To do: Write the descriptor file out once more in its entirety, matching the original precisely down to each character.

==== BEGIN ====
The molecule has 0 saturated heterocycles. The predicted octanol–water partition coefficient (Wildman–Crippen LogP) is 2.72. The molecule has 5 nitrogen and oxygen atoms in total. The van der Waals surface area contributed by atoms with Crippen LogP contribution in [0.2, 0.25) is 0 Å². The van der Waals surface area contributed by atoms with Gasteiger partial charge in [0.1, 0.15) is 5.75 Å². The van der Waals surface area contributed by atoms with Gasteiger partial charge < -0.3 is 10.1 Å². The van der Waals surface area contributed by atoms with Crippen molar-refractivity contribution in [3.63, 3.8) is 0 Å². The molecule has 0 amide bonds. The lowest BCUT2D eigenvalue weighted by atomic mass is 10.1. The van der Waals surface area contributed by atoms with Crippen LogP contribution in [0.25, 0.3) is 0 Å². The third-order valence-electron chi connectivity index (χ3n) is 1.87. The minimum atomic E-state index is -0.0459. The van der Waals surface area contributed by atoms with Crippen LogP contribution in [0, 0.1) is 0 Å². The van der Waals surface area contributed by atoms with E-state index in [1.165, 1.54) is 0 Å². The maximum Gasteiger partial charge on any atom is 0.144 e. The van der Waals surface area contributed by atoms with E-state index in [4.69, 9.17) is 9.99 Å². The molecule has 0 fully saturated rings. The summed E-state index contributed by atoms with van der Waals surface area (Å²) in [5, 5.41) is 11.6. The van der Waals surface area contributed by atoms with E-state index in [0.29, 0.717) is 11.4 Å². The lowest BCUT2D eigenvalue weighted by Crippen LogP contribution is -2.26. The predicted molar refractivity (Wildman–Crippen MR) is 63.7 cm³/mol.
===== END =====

The molecule has 0 saturated heterocycles. The predicted octanol–water partition coefficient (Wildman–Crippen LogP) is 2.72. The molecule has 5 nitrogen and oxygen atoms in total. The van der Waals surface area contributed by atoms with Crippen LogP contribution in [0.2, 0.25) is 0 Å². The van der Waals surface area contributed by atoms with Gasteiger partial charge in [0.1, 0.15) is 5.75 Å². The van der Waals surface area contributed by atoms with Gasteiger partial charge < -0.3 is 10.1 Å². The van der Waals surface area contributed by atoms with Crippen molar-refractivity contribution in [3.63, 3.8) is 0 Å². The molecule has 0 amide bonds. The lowest BCUT2D eigenvalue weighted by atomic mass is 10.1. The van der Waals surface area contributed by atoms with Crippen LogP contribution in [0.25, 0.3) is 0 Å². The third-order valence-electron chi connectivity index (χ3n) is 1.87. The minimum atomic E-state index is -0.0459. The van der Waals surface area contributed by atoms with Crippen LogP contribution in [0, 0.1) is 0 Å². The van der Waals surface area contributed by atoms with E-state index in [1.165, 1.54) is 0 Å². The maximum Gasteiger partial charge on any atom is 0.144 e. The van der Waals surface area contributed by atoms with E-state index in [4.69, 9.17) is 9.99 Å². The molecule has 0 fully saturated rings. The summed E-state index contributed by atoms with van der Waals surface area (Å²) in [5, 5.41) is 11.6. The van der Waals surface area contributed by atoms with E-state index in [0.29, 0.717) is 11.4 Å². The lowest BCUT2D eigenvalue weighted by Crippen LogP contribution is -2.26. The predicted molar refractivity (Wildman–Crippen MR) is 63.7 cm³/mol.